No one knows exactly what has caused the striking decline in the quality of American education, especially in science and mathematics. That a deterioration has been under way-- perhaps for as long as two decades--is clear. That it has coincided with the opposite trend abroad is also beyond doubt. While American educators focus on the failure to learn "basic skills," the Soviet Union, Japan and many other countries are making great advances both in the proportion of students who complete secondary school and in the breadth, depth and rigor of what they are taught.

One factor in the United States' dismal performance is unquestionably too much television. Seventy- five percent of last year's high school graduating class reported spending less than five hours per week on homework. Twenty-six percent of them reported four hours or more per day watching television. In a 1973 survey of science education in 19 European and Third World countries, the only measure on which American students scored above the mean was in hours spent watching television. The result is a pervasive intellectual passivity and a large number of students who never learn to read well enough to acquire the taste for it.

Another cause is the decline in the quality, and even availability, of teachers, especially in science and mathematics. Twenty-five years ago teaching was the only socially acceptable career for many bright, motivated women; today they have other options. Men and women with science training can earn far more than a teacher's pay working as computer programmers. Chronic vacancies for mathematics teachers--as high as 25 percent in some school districts--are filled by those without training in mathematics. There are 10,000 physics teachers in the nation's 16,000 school districts. Lack of public concern for the quality of education, lack of respect for teaching as a profession, lack of support systems to keep teachers up to date in their fields and appallingly low pay are all having the predictable result. Morale in the schools is spiraling downward, and college graduates going into teaching consistently come from the bottom of their classes.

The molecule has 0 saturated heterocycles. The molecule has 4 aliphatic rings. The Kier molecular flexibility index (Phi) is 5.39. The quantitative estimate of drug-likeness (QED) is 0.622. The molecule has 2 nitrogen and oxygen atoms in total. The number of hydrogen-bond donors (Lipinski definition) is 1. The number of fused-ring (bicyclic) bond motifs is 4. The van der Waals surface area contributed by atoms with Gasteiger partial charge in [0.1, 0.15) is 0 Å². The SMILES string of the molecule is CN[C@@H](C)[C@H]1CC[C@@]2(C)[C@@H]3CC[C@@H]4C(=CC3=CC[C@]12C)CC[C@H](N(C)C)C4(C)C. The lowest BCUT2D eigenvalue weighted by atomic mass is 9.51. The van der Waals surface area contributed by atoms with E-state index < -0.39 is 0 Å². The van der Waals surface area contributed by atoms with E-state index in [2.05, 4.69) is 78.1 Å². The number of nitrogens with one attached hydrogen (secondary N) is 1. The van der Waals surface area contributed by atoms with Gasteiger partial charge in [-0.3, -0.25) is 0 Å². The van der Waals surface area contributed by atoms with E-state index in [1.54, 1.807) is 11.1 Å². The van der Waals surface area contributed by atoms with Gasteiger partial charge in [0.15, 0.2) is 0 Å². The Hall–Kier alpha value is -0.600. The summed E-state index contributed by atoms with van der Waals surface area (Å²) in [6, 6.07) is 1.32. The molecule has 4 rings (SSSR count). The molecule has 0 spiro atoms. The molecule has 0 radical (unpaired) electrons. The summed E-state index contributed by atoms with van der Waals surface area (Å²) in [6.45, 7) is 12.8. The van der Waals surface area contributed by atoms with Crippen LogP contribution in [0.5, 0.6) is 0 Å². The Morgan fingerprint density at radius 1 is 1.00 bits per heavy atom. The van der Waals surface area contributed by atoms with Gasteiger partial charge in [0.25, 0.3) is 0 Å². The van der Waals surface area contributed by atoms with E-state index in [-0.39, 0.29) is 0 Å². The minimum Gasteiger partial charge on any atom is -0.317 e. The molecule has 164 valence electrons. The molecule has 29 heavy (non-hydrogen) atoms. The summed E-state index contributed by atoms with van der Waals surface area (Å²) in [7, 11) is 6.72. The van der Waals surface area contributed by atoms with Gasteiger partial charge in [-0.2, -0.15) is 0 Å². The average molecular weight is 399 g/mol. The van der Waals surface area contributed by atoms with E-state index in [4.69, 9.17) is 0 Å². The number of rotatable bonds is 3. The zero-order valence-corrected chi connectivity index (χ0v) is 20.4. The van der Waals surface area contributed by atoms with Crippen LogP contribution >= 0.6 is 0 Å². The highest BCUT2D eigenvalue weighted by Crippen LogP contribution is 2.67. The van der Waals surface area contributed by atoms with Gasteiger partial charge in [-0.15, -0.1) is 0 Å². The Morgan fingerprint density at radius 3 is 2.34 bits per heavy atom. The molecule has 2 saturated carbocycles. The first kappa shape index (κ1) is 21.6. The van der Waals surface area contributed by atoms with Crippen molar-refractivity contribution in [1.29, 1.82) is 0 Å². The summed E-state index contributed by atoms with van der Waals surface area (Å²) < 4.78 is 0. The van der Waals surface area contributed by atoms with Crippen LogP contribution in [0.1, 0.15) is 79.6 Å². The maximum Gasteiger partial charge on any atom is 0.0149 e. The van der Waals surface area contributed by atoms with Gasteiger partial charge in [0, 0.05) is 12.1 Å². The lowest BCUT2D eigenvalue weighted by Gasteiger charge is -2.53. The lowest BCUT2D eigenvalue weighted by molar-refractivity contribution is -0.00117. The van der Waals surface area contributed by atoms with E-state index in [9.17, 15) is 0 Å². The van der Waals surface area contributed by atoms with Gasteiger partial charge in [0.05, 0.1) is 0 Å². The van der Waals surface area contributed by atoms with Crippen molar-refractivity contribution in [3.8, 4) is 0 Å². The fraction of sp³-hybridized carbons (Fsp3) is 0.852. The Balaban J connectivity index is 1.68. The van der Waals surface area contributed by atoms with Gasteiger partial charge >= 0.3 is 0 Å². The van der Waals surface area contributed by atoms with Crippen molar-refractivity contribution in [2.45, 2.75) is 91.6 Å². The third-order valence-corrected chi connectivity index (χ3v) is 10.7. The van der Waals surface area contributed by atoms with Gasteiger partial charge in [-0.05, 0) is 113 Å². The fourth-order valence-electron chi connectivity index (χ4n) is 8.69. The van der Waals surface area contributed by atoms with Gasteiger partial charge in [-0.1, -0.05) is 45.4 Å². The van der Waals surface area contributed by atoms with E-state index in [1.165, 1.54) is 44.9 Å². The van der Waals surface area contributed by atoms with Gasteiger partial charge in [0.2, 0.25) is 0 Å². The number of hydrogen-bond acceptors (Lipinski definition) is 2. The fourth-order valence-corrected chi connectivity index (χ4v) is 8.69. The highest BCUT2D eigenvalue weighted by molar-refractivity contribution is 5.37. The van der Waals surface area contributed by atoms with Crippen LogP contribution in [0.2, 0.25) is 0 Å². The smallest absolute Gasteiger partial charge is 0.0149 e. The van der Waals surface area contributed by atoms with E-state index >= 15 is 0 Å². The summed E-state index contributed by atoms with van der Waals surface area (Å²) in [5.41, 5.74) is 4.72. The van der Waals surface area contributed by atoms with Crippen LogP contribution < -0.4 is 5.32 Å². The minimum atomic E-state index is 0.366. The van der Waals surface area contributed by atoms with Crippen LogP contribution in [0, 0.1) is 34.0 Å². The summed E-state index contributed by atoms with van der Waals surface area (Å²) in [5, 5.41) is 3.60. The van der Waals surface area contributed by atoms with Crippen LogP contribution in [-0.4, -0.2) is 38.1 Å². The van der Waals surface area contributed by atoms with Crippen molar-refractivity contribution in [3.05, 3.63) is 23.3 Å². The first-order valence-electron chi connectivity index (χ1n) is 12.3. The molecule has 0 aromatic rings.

Numerous studies have postulated other causes: too much violence and too little discipline in the schools, too much latitude in course selection, too much encouragement and opportunity for students to do things other than study, too much stress on basic skills that makes this minimal achievement the goal rather than the foundation for further learning, and so on.

But to a certain extent these phenomena must be symptoms rather than causes, for what happens in the schools is a reflection of the values and expectations of society at large. Alexander Astin, professor of education at UCLA, writes: "The schools are just less demanding than they used to be and (students) are lazy up and down the ability spectrum." What we seem to have suffered, in short, is a loss of appetite for the hard work of learning and an appreciation for the results.

This is not the first time American education has fallen behind. What is scary is that this time we as a nation don't seem to care--or care enough. When the launch of Sputnik in 1957 brought recognition that U.S. science education badly needed improvement, we responded with new courses, textbooks, teacher training and curricula. Though there were some problems, the effort did produce more and better-educated science and mathematics graduates. This time there has been no single jolting event, but evidence of a far worse slump is everywhere. And this year the federal budget cuts wiped out the agency responsible for the post-Sputnik science program--the only single focus for such an effort in the nation.

We ignore what is happening in the schools at our peril. The United States cannot compete in the world economy without a technically skilled work force, nor will any amount of money spent on weapons buy security without men and women capable of using them effectively. Far more important, we cannot hope to sustain a democracy, the most demanding form of government, without citizens capable of understanding the choices that have to be made.

Making up the lost ground, especially in science and mathematics, is going to require plenty of money, but without a well-educated populace what other investment is worth making? Most of all it will require a change in attitude--higher expectations of work and achievement. Years ago poor children on New York's Lower East Side were sent off to the first day of school with a gift of honey and nuts to symbolize the sweetness of learning. That attitude, and a school system that made knowledge available to everyone who wanted it, were what made this country great. It's not gone, it just needs to be recaptured.